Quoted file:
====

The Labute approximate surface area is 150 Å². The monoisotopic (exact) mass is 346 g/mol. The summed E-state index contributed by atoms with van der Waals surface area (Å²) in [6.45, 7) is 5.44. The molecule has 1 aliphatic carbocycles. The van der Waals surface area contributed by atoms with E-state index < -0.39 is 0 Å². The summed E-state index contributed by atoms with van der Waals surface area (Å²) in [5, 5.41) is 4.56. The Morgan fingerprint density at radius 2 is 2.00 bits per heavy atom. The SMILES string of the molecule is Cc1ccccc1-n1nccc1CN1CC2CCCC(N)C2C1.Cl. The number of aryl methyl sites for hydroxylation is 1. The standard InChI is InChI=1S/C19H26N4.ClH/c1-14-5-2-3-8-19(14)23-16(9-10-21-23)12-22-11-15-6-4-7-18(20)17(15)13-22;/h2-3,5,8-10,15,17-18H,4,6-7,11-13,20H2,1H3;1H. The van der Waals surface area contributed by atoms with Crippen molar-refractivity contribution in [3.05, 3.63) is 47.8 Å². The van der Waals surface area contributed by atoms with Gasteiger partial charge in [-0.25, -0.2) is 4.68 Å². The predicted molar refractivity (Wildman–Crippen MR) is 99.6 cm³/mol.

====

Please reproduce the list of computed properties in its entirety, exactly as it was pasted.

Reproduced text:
The Labute approximate surface area is 150 Å². The monoisotopic (exact) mass is 346 g/mol. The summed E-state index contributed by atoms with van der Waals surface area (Å²) in [6.45, 7) is 5.44. The molecule has 1 aliphatic carbocycles. The van der Waals surface area contributed by atoms with E-state index < -0.39 is 0 Å². The summed E-state index contributed by atoms with van der Waals surface area (Å²) in [5, 5.41) is 4.56. The Morgan fingerprint density at radius 2 is 2.00 bits per heavy atom. The SMILES string of the molecule is Cc1ccccc1-n1nccc1CN1CC2CCCC(N)C2C1.Cl. The number of aryl methyl sites for hydroxylation is 1. The standard InChI is InChI=1S/C19H26N4.ClH/c1-14-5-2-3-8-19(14)23-16(9-10-21-23)12-22-11-15-6-4-7-18(20)17(15)13-22;/h2-3,5,8-10,15,17-18H,4,6-7,11-13,20H2,1H3;1H. The van der Waals surface area contributed by atoms with Crippen molar-refractivity contribution in [3.05, 3.63) is 47.8 Å². The van der Waals surface area contributed by atoms with Gasteiger partial charge in [-0.25, -0.2) is 4.68 Å². The predicted molar refractivity (Wildman–Crippen MR) is 99.6 cm³/mol.